Pixel Bakery is a design studio that specializes in animation, photography, videography, and graphic art. For Black History Month, we have been exploring the histories of our various crafts and spending the final few weeks of February highlighting the Black creatives that have shaped the industry we’re a part of. To find last week’s piece on animation, click here.

 

Photography is the most historically rich of our crafts, spanning back almost 200 years (The first photograph we think is from 1826). Since we have the rest of the year to highlight BIPOC photographers through a more modern lens, we thought we would use this piece to highlight how Black photography has paved the way for issues on social justice. Black people have been at photography’s forefront throughout its tenure as a technology.

Historically, Black artists have used photography as a medium in their fight for human rights and equality – their own or otherwise.

This is perfectly described by Black feminist author bell hooks in her 1994 essay In our Glory: Photography and Black Life:

“Cameras gave to black folks, irrespective of class, a means by which we could participate fully in the production of images. Hence it is essential that any theoretical discussion of the relationship of black life to the visual, to art making, make photography central. … For black folks, the camera provided a means to document a reality that could, if necessary, be packed, stored, moved from place to place. It was documentation that could be shared, passed around.”

Here’s a very small glimpse into some of the Black photographers who used their talent to pioneer the world in social justice.

James Presley Ball (1825 – 1904)

James Presley Ball was one of the earliest photographers in the United States – as well as an abolitionist. Ball originally ascended to fame through his portrait work with his studio he opened in Cincinatti; he was critically acclaimed, and photographed celebrities and politicians, most notably Frederick Douglass and the family of Ulysses S. Grant, far and wide.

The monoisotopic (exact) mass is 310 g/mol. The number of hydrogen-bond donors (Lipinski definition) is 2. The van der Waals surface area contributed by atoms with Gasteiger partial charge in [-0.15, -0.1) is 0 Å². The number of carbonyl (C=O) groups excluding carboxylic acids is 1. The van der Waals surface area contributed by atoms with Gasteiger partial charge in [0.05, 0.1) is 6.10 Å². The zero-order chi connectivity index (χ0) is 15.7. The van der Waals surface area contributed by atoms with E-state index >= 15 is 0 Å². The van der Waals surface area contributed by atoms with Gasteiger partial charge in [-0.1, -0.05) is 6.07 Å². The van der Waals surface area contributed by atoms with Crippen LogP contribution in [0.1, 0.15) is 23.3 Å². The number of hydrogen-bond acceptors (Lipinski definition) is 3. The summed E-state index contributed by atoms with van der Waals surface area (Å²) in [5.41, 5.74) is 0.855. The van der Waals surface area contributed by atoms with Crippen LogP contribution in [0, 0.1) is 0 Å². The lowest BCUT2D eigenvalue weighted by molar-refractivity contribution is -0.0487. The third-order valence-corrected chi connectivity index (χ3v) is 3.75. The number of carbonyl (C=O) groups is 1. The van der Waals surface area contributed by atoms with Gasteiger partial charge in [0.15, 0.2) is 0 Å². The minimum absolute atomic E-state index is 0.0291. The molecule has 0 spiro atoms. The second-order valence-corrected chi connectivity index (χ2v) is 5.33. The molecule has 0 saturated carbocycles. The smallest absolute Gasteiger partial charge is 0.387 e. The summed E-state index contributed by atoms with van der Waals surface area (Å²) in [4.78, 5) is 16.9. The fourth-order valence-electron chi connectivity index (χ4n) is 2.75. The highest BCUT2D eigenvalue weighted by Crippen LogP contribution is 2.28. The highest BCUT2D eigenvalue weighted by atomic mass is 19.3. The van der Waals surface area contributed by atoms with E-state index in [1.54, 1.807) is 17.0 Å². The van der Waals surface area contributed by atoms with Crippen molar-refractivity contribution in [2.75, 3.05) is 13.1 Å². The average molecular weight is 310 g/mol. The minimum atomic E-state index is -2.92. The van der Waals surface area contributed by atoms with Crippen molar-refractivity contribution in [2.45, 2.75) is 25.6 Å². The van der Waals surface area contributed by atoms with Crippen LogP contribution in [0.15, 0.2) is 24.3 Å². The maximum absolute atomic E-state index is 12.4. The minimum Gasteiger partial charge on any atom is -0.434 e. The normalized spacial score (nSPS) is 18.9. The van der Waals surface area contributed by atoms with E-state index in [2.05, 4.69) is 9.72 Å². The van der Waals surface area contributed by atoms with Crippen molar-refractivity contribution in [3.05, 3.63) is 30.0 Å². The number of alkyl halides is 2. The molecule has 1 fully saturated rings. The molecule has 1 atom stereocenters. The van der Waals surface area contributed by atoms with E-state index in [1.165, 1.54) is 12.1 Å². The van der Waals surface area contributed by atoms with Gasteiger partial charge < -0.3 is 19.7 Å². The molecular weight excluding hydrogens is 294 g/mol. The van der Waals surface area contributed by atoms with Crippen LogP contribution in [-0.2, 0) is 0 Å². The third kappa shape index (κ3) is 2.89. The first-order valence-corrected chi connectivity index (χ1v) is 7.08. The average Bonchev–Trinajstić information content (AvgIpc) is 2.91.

After becoming famous, he went on a tour of the United States, photographing slaves and the impacts of slavery; upon his return, he compiled his work into a 2400 foot long panoramic painting and released it along with a treatise on abolishing slavery, titled “Mammoth Pictorial Tour of the United States Comprising Views of the African Slave Trade”.

While unfortunately his panoramic painting has been lost, his portrait photos and abolitionist work lives on. You can view a relatively complete gallery of his work here.

 

Gordon Parks (1912 – 2005)

Gordon Parks was one of the most influential photographers in United States history because of his work in photojournalism showcasing the black experience. Growing up in segregated Kansas, he was immediately drawn to photography; after seeing photos of migrant workers in a magazine, he went out and got a camera from a pawn shop.

I saw that the camera could be a weapon against poverty, against racism, against all sorts of social wrongs. I knew at that point I had to have a camera.”

Parks had a historic career from the start; shortly after teaching himself photography, he began to win awards starting with the Julius Rosenwald fellowship in 1942 – this award set the gears in motion for him to be hired by the Farm Security Administration in Washington, D.C., and, later, the Office of War Information; meanwhile, he continued to freelance and work for Glamour and Ebony publication. Because of pitching a photo essay on a Harlem gang leader, Parks was hired as the first Black writer and photographer at Life Magazine in 1948.

Throughout the rest of his career, Parks photographed not only the every day life of a black person in the United States, but also important historical figures like Malcom X, Martin Luther King Jr., and Muhammad Ali. He has several mentions on Time’s list of the 100 most influential photos, most notably for his piece, American Gothic.

He is one of the most celebrated photographers of the 20th century – you can read more about his accomplishments and accolades on his foundation’s website, here.

 

Carrie Mae Weems (1953 – )

Carrie Mae Weems is one of the most influential photographers of our time in the modern sphere. She has been one of the chief photographers in giving a voice to women of color, showing her subjects in all of their real glory, making sure to highlight persons of every body shape or ability. When interviewed about her craft by the NYT, she reflects on why this is important to her: “I think artists are always trying for, struggling for, clamoring for, unearthing, digging for what is most authentically true about their understanding of the world and how they fit in it … And the one thing that I did know was that the ways in which women had photographed themselves up until [this] moment for the most part really didn’t interest me. I was also deeply concerned about the lack of representation of African-American women generally.”

These thoughts are what prompted her to create her most well known work – The Kitchen Table Series.

 

In addition to her work being extremely influential on artists and individuals, it has gained her many accolades; among these are a MacArthur Fellowship, the WEB Du Bois medal from Harvard University, and several honorary degrees.

Weems is a force to be reckoned with, and still very much active – you can find out more about her on her website, here.